3 to 4 pounds beef chuck, in one piece
Kosher salt and freshly ground black pepper
2 tablespoons olive oil
1 medium yellow onion, peeled and finely diced
1 medium carrot, peeled and finely diced
1 stalk celery, finely diced
3 tablespoons tomato paste
1 cup dry red wine or chicken stock
2 (28 ounce) cans whole peeled tomatoes
10 garlic cloves, peeled
1 sprig rosemary
Preheat the oven to 275 degrees. Season the beef generously on all sides with salt and pepper. In a large Dutch oven or other heavy-bottom pot, heat the oil over medium heat. Add the beef (it should sizzle gently) and sear, turning as needed, until browned on all sides, about 10 to 15 minutes total. Transfer the beef to a rimmed baking sheet and add the onion, carrot and celery to the Dutch oven. Cook, stirring, until the vegetables begin to soften, about 6 minutes. Add the tomato paste and cook, stirring, for 2 minutes more.
Pour in the wine, increase the heat to medium-high and bring to a boil. Boil until the liquid has reduced by half, about 5 minutes. Pour the tomatoes into a bowl and, using your hands, coarsely crush. Add 4 cups of the crushed tomatoes to the pot (reserve the remaining 2 cups tomatoes) and stir to combine, then stir in the garlic.
Return the meat to the pot and tuck the rosemary sprig in alongside it. When the tomato sauce begins to simmer, remove from the heat. Cover the pot with a sheet of parchment paper, then the lid on top. Transfer to the oven. Let cook for about 30 minutes, then uncover and check; the liquid around the beef should be simmering gently. If it’s bubbling vigorously, reduce the oven temperature to 250 degrees.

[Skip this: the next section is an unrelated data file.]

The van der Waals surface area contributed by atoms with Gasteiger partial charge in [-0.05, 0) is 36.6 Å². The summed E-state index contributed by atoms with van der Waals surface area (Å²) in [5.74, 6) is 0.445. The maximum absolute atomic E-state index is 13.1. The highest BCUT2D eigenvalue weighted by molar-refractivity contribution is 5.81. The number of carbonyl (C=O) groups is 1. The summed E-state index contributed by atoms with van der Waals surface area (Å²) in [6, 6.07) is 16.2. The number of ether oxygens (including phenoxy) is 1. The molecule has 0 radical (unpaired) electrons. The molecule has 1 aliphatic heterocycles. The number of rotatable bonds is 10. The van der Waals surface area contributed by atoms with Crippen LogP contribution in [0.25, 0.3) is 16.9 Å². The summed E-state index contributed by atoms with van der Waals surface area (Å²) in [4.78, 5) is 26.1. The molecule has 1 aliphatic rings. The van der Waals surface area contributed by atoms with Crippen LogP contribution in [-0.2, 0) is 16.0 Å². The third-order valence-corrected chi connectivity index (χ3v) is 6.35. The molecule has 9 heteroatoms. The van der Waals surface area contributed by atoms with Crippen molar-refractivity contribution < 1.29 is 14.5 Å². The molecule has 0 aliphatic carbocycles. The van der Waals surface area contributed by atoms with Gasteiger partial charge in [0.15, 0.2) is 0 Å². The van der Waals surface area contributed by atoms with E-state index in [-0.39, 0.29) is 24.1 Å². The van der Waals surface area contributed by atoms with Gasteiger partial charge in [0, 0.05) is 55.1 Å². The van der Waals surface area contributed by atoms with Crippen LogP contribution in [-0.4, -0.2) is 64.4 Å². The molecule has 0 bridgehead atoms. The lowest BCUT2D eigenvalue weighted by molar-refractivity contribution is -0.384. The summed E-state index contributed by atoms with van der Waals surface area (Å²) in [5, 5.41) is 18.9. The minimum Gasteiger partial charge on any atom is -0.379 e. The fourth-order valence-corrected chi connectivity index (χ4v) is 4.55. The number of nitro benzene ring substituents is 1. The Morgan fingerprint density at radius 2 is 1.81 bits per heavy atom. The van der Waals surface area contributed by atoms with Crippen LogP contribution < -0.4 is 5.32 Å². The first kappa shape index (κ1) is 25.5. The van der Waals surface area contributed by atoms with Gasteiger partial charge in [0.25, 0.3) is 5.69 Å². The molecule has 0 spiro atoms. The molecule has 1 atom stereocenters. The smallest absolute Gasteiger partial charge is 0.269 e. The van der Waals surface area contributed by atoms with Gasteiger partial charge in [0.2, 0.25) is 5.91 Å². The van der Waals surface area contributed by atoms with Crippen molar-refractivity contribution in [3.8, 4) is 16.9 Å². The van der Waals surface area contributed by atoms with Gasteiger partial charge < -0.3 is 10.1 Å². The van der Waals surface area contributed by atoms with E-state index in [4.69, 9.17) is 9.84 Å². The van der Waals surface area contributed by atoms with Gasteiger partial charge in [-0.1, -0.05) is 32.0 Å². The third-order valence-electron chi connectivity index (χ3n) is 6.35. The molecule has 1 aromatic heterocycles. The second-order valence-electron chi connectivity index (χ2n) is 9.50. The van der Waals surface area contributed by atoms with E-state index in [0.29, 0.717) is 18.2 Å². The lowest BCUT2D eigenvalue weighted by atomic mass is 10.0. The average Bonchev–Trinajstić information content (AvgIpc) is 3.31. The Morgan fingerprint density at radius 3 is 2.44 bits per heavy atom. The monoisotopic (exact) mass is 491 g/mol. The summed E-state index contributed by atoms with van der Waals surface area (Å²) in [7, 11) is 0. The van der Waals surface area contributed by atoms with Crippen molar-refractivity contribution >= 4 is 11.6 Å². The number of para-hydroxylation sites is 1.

Re-cover and continue to cook, turning the meat every hour or so, until the beef is fork-tender but not falling apart, about 3 hours. If the sauce looks too thick, add some of the remaining tomatoes. (To make ahead, cool to room temperature and then refrigerate, covered, for up to 2 days. Skim the fat from the surface of the braise with a spoon, then reheat, covered, in a low oven until heated through, about 30 minutes.)
With two large spoons, transfer the beef to a rimmed baking sheet. Let the tomato sauce sit until the fat rises to the surface, then use a spoon to skim off and discard. Season the sauce to taste with additional salt. Remove the rosemary sprig. You can leave the sauce with a rustic texture, or you can use an immersion or tabletop blender (or a food mill) to blend until smooth.
Transfer the beef to a cutting board and cut into thick slices, then transfer to a platter and spoon some of the sauce on top and alongside the meat. Serve warm. Surplus sauce will keep, refrigerated, for up to 3 days, or can be cooled and frozen for up to 3 months. Thaw overnight in the refrigerator or break into chunks and reheat gently over low heat in a saucepan.
Photo Credit: The San Francisco Chronicle